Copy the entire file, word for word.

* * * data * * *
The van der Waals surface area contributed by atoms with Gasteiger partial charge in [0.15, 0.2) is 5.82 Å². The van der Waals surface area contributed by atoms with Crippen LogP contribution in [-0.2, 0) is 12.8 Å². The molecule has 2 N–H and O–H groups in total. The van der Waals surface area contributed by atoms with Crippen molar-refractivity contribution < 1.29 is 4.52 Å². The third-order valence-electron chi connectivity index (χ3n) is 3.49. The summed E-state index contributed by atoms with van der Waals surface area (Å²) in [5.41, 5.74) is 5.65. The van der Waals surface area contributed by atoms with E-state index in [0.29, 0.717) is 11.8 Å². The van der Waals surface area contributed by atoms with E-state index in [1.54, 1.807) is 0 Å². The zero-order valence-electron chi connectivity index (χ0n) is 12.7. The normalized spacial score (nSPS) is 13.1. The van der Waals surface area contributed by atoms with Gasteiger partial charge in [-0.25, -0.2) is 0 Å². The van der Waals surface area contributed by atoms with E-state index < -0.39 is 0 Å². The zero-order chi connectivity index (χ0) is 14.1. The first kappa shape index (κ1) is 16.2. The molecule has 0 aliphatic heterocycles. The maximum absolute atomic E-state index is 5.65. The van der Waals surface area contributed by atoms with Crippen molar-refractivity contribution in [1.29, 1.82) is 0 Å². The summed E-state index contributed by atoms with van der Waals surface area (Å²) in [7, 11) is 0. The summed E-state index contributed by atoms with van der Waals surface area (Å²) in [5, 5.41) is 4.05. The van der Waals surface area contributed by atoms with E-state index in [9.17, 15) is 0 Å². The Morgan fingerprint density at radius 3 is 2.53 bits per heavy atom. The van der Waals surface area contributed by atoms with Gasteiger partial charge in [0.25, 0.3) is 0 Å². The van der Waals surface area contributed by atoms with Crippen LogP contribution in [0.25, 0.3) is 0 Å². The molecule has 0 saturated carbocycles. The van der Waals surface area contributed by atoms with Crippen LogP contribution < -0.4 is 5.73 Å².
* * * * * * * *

The van der Waals surface area contributed by atoms with Gasteiger partial charge in [0.15, 0.2) is 5.82 Å². The van der Waals surface area contributed by atoms with Crippen LogP contribution in [-0.2, 0) is 12.8 Å². The molecule has 2 N–H and O–H groups in total. The van der Waals surface area contributed by atoms with Crippen molar-refractivity contribution < 1.29 is 4.52 Å². The third-order valence-electron chi connectivity index (χ3n) is 3.49. The summed E-state index contributed by atoms with van der Waals surface area (Å²) in [5.41, 5.74) is 5.65. The van der Waals surface area contributed by atoms with E-state index in [0.29, 0.717) is 11.8 Å². The van der Waals surface area contributed by atoms with E-state index in [1.54, 1.807) is 0 Å². The zero-order valence-electron chi connectivity index (χ0n) is 12.7. The normalized spacial score (nSPS) is 13.1. The van der Waals surface area contributed by atoms with Gasteiger partial charge in [-0.25, -0.2) is 0 Å². The van der Waals surface area contributed by atoms with E-state index < -0.39 is 0 Å². The zero-order chi connectivity index (χ0) is 14.1. The first kappa shape index (κ1) is 16.2. The molecule has 0 aliphatic heterocycles. The maximum absolute atomic E-state index is 5.65. The van der Waals surface area contributed by atoms with Crippen molar-refractivity contribution in [1.29, 1.82) is 0 Å². The summed E-state index contributed by atoms with van der Waals surface area (Å²) in [7, 11) is 0. The summed E-state index contributed by atoms with van der Waals surface area (Å²) in [5, 5.41) is 4.05. The van der Waals surface area contributed by atoms with E-state index in [9.17, 15) is 0 Å². The Morgan fingerprint density at radius 3 is 2.53 bits per heavy atom. The van der Waals surface area contributed by atoms with Gasteiger partial charge in [0.25, 0.3) is 0 Å². The van der Waals surface area contributed by atoms with Crippen LogP contribution in [0.25, 0.3) is 0 Å². The molecule has 0 saturated carbocycles. The van der Waals surface area contributed by atoms with Crippen LogP contribution < -0.4 is 5.73 Å².